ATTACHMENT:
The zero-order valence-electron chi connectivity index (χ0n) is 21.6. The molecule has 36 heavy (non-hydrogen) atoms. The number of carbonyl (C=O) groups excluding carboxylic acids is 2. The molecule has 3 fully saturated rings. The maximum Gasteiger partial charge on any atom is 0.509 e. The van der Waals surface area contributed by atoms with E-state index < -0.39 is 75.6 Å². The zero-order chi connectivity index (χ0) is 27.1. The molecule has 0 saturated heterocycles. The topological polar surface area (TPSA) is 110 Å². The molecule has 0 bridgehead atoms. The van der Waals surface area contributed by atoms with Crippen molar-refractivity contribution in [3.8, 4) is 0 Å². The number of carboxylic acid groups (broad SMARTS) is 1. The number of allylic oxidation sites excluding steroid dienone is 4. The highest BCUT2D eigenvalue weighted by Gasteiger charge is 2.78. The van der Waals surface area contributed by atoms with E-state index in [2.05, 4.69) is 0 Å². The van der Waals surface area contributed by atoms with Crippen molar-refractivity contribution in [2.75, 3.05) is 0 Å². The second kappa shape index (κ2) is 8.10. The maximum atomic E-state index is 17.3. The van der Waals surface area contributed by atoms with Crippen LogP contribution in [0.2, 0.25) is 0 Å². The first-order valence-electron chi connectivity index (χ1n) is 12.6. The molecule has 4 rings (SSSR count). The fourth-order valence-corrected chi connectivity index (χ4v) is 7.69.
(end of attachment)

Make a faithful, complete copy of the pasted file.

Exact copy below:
The zero-order valence-electron chi connectivity index (χ0n) is 21.6. The molecule has 36 heavy (non-hydrogen) atoms. The number of carbonyl (C=O) groups excluding carboxylic acids is 2. The molecule has 3 fully saturated rings. The maximum Gasteiger partial charge on any atom is 0.509 e. The van der Waals surface area contributed by atoms with E-state index < -0.39 is 75.6 Å². The zero-order chi connectivity index (χ0) is 27.1. The molecule has 0 saturated heterocycles. The topological polar surface area (TPSA) is 110 Å². The molecule has 0 bridgehead atoms. The van der Waals surface area contributed by atoms with Crippen molar-refractivity contribution in [3.8, 4) is 0 Å². The number of carboxylic acid groups (broad SMARTS) is 1. The number of allylic oxidation sites excluding steroid dienone is 4. The highest BCUT2D eigenvalue weighted by Gasteiger charge is 2.78. The van der Waals surface area contributed by atoms with E-state index in [2.05, 4.69) is 0 Å². The van der Waals surface area contributed by atoms with Crippen molar-refractivity contribution in [2.75, 3.05) is 0 Å². The second kappa shape index (κ2) is 8.10. The maximum atomic E-state index is 17.3. The van der Waals surface area contributed by atoms with Crippen LogP contribution in [0.2, 0.25) is 0 Å². The first-order valence-electron chi connectivity index (χ1n) is 12.6. The molecule has 4 rings (SSSR count). The fourth-order valence-corrected chi connectivity index (χ4v) is 7.69.